Comcast has bigger problems than overbilling.

Comcast has bigger problems than overbilling.

Comcast

Comcast relies on a very similar auditing process in use at Time Warner Cable to identify billing discrepancies, except once Comcast finds one it identifies how long a customer was overcharged, notifies the customer and automatically credits the customer’s account. Starting late last year, Comcast began running audits weekly to improve billing accuracy. Comcast claims just a 0.3% error rate.

Comcast has more than 60 employees nationwide on the east and west coasts examining billing issues and, when needed, individually investigates each case to identify applicable refunds.

DirecTV

DirecTV doesn’t do regular audits, instead relying on a program called SAS Enterprise Miner to search for billing errors before bills are generated. It can also use the same tools to identify and correct past billing errors. The satellite provider goes as far back as necessary to correct past mistakes, and pointed to instances where credits of thousands of dollars were issued to affected customers. DirecTV’s Revenue Assurance department can also reach out and communicate with employees at all levels of the company to investigate billing issues and prevent future ones. What will change as a result of AT&T’s ownership of the company isn’t known.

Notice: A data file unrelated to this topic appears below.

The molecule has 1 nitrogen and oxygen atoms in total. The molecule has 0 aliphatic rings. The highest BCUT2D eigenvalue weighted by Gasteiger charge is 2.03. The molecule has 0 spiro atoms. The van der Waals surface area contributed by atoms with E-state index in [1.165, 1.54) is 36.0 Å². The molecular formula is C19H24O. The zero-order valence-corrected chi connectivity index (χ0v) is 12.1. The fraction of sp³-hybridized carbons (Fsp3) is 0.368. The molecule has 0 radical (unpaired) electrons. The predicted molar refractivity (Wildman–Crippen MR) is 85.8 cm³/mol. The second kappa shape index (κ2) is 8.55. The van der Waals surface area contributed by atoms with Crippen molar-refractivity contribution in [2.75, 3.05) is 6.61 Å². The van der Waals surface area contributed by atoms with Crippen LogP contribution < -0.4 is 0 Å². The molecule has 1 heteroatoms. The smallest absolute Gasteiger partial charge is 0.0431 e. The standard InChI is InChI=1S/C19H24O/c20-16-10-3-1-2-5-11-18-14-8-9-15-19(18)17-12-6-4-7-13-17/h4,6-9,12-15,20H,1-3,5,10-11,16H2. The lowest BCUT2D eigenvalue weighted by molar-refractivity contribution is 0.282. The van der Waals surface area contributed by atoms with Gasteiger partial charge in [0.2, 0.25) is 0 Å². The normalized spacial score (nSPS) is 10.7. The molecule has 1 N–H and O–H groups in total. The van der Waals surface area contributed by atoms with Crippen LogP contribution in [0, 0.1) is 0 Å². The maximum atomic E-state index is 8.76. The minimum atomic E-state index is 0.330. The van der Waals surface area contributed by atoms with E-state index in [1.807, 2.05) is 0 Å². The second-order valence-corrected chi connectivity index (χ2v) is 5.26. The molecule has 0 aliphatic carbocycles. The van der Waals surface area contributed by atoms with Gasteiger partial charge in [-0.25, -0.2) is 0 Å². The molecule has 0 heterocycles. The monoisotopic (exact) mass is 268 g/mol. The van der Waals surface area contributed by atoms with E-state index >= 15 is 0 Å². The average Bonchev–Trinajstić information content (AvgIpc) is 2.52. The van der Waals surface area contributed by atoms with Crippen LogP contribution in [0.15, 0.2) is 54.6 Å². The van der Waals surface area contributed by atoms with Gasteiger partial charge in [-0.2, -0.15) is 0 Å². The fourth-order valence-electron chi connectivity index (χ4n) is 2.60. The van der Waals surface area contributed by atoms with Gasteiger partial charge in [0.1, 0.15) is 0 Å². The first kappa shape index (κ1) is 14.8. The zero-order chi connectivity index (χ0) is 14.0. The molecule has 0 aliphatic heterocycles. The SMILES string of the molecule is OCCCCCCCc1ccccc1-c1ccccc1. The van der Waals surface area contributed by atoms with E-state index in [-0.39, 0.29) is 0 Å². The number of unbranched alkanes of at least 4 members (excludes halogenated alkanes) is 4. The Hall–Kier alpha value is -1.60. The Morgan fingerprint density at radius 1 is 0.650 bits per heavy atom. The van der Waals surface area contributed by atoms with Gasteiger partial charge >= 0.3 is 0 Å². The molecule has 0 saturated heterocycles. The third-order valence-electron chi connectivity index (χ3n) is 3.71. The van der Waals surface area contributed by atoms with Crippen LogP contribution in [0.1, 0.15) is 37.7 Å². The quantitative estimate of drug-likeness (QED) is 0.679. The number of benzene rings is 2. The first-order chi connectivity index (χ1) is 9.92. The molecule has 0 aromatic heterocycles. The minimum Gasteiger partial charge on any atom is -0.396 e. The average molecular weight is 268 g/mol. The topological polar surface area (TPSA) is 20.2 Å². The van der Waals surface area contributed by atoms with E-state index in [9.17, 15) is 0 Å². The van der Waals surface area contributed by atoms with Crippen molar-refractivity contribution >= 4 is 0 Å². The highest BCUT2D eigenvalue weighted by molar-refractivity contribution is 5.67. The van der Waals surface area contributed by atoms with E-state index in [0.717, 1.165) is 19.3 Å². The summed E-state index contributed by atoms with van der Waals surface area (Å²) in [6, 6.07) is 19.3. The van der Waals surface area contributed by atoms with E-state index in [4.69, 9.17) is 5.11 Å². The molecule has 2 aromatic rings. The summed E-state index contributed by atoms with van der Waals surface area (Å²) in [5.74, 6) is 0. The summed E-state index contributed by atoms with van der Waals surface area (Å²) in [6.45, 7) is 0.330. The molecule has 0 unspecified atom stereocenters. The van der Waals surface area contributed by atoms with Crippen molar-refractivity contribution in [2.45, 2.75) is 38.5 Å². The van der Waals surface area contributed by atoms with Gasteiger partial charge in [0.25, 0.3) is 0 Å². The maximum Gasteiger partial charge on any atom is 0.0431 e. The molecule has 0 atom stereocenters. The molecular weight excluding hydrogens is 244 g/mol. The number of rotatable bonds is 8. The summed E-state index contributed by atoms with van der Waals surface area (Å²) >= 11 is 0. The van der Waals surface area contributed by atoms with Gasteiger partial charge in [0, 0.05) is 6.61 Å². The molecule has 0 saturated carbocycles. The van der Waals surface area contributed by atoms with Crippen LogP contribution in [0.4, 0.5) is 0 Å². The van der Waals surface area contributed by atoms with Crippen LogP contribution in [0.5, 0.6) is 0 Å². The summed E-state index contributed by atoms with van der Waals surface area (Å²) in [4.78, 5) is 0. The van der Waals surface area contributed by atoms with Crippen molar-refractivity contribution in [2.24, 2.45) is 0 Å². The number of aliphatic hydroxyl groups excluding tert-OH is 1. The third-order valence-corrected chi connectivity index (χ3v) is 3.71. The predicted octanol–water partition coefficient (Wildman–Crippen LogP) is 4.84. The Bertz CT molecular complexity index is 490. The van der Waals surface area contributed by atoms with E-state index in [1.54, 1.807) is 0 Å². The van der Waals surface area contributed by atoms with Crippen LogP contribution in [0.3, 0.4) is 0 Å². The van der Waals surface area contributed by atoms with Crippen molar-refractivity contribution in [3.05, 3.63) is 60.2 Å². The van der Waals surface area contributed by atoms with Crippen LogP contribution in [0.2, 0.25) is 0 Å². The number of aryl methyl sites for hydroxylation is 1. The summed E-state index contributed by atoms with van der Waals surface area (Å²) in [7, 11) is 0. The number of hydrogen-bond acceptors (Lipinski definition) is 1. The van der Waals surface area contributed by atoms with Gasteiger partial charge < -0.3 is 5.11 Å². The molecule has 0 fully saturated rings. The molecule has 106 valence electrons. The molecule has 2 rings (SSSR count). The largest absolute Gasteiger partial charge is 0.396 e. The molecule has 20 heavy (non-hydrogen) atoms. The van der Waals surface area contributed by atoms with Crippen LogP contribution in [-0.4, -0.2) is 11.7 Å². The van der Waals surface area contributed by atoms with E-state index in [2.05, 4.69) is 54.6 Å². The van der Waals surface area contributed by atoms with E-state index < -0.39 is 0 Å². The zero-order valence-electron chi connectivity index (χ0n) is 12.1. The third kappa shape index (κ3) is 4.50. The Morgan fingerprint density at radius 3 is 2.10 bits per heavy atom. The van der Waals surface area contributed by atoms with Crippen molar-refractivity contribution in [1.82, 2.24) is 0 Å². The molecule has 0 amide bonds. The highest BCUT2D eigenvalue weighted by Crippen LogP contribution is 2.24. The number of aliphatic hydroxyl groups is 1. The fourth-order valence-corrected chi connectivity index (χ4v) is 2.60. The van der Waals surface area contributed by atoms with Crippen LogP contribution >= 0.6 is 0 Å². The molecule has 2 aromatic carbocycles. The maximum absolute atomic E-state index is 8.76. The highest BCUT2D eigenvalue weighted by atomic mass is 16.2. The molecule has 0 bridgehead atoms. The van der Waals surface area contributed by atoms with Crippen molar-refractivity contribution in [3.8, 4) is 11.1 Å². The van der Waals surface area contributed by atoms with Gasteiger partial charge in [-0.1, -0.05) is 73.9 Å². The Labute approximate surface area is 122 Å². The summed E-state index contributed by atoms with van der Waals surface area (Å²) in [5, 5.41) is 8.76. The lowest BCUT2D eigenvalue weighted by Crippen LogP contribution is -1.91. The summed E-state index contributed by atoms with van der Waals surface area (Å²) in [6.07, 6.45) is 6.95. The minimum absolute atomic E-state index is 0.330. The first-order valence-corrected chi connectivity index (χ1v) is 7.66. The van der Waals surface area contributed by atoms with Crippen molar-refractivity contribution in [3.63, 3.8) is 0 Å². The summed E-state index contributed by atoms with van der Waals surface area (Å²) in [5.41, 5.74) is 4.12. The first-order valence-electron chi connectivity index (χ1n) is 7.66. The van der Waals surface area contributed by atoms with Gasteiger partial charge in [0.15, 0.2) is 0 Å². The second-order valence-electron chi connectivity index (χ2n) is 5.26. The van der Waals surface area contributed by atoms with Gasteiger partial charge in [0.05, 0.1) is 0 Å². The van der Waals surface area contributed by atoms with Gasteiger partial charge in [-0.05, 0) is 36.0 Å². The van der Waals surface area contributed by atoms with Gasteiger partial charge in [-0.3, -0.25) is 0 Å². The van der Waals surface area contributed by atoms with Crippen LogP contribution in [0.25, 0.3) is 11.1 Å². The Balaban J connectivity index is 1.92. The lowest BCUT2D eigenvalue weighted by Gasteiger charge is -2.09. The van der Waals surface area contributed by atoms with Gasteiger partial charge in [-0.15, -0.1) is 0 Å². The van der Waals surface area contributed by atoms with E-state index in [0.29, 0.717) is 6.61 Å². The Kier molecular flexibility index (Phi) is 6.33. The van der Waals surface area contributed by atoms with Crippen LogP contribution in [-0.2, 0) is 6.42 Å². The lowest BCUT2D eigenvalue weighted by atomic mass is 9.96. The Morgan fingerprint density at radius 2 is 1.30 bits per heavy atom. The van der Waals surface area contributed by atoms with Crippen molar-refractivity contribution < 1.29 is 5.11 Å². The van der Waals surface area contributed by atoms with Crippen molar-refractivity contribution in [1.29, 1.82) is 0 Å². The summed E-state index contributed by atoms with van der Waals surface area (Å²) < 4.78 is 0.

Dish Network

dishDish was cited by the subcommittee report as having the billing system least likely to generate billing errors. Dish links its equipment and billing systems together, which means any change on one system automatically updates the other.